In a spectacle that combined intellectual prowess with a dash of physical flair, the 12th Inaugural Lecture unfolded at the illustrious Federal University Otuoke on the 24th of January, 2024. The grand event took center stage at the main auditorium of the East Campus, setting the tone for a day of erudition and captivating entertainment.
Steering the ship of this ‘Indaba’ with a ‘Doxa’ of both cerebral and corporeal razzmatazz was none other than the eminent Vice Chancellor, Professor Teddy Charles Adias. In his resounding welcome address, he declared, “Today, we convene as custodians of the University’s venerable customs and traditions to lend our ears to our esteemed brother and friend. He will unravel the intricacies of “Family Budgeting: ‘Indaba-Doxa:’ Let the Believers Help the Unbelievers, Mbok!”
With an air of anticipation, Professor Adias asserted that the audience had the distinct privilege of absorbing the wisdom about to be imparted and the unique opportunity to witness a valuable contribution to knowledge.
Amidst the grandeur, the VC revealed that the Inaugural Lecture serves as the gateway to recognizing the remarkable accomplishments of an academic luminary. In the spotlight of this occasion being the distinguished Professor Emmanuel Sebastian Akpan. The platform, a symbol of academic accolades, was extended to Professor Akpan to illuminate his past achievements, present endeavors, and future aspirations dedicated to pushing the boundaries of knowledge.
The gathering eagerly awaited Professor Akpan’s revelations, poised to be regaled by the saga of his scholarly exploits and gain insights into the trajectory of his intellectual pursuits. The 12th Inaugural Lecture at Federal University Otuoke thus unfolded as a riveting affair, where academia and celebration seamlessly converged, leaving an indelible mark on the University’s rich tapestry of scholarly excellence.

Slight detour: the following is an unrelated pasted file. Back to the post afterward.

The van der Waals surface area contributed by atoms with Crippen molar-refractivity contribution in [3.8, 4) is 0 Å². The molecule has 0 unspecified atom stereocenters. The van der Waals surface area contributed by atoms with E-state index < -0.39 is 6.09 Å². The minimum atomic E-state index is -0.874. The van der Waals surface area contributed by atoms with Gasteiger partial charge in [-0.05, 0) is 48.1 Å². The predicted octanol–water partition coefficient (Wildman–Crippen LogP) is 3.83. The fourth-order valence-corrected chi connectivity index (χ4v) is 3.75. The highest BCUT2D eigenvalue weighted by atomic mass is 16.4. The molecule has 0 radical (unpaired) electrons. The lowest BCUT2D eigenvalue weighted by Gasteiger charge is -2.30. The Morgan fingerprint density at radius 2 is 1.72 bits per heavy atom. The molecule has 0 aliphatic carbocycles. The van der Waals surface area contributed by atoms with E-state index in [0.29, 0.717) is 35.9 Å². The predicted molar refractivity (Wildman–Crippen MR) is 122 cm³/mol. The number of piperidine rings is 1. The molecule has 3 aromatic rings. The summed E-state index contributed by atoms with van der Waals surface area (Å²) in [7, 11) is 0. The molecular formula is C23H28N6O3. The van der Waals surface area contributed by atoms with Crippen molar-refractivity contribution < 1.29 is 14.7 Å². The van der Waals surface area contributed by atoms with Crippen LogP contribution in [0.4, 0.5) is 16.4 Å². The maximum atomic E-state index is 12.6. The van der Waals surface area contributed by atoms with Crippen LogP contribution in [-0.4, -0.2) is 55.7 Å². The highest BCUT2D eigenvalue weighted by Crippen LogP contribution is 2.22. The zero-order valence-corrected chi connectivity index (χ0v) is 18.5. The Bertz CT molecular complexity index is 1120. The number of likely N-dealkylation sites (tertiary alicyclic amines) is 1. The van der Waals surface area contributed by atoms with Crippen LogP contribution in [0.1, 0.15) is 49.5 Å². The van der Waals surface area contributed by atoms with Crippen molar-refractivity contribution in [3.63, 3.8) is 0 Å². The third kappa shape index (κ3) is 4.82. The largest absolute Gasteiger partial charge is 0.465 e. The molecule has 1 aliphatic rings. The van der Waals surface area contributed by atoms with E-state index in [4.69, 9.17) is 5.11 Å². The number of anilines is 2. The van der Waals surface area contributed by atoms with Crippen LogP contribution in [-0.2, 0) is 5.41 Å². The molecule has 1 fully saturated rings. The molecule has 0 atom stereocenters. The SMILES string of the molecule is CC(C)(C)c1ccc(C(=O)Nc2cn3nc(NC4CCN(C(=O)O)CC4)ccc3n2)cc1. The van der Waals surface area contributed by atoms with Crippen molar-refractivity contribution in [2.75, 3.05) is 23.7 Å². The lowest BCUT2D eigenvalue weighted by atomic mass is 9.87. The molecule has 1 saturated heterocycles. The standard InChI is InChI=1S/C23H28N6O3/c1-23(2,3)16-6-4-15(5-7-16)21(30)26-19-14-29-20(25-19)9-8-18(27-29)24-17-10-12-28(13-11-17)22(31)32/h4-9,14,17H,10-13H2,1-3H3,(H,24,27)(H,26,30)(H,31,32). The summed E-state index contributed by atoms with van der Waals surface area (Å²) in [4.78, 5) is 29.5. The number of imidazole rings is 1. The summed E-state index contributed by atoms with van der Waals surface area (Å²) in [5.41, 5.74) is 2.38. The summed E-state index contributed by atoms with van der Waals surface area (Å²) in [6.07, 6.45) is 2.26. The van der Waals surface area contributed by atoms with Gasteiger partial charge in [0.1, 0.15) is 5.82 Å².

The luminary, Professor Emmanuel Sebastian Akpan, set the stage for his Inaugural Lecture with a captivating exploration of the profound connection between the words budgeting – a process that allows one to make a plan concerning the income and expenditure flow pattern of any system, in this case, the Family.
This income-expenditure flow pattern can cover for a period not more than a year; ‘Indaba’- a Zulu term signifying a congregation of serious-minded individuals- and ‘Doxa’—a Greek expression for opinion. In a masterful exposition, he wove together these linguistic threads, emphasizing their relevance to the occasion’s theme of family budgeting. For Professor Akpan, the assembly of great minds convened in the discourse on family budgeting represents an indispensable facet of fostering a life characterized by both peace and progress.
As an intriguing addendum to the lecture’s focal point, Professor Akpan introduced the term ‘Mbok,’ an expression deeply rooted in the cultural fabric of Akwa Ibom State. Serving as a heartfelt plea, ‘Mbok’ transcends linguistic boundaries and emerges as an earnest call for believers in the doctrine of budgeting to extend their support to the unbelievers. In this cultural context, ‘Mbok’ stands as a compelling entreaty, urging the champions of fiscal prudence to assist those who may be yet to embrace the tenets of budgetary wisdom, deeming it not just a choice but a matter of necessity.
In a masterful transition from linguistics to finance, Professor Emmanuel Akpan seamlessly navigated the terrain of fiscal wisdom during his Inaugural Lecture. With a sagacious tone, he declared, “You can’t understand budgeting if you don’t understand finance. But finance is not completely money it goes deeper than money. Finance is the study and the management of the actual flow of funds as well as claims upon these funds in an attempt to making transactions efficient and effective even onto the settlement of debts. That’s my own definition.” With this succinct elucidation, Professor Akpan underscored the pivotal role of financial acumen in comprehending the intricate dynamics of the family unit in relation to welfare optimization, which is a family’s primary objective.
Delving into the heart of financial management, Professor Akpan skillfully dissected what he referred to as the 3-(A’s) of finance—liquidity decision, financial decision, and investment decision. According to him, you cannot talk about finance objectives without proper grasp of finance management. With precision, he illuminated the audience on the bedrock principles of investments, emphasizing the virtues of regular investment, channeling funds into growth-oriented ventures, and the importance of diversification for a robust financial portfolio.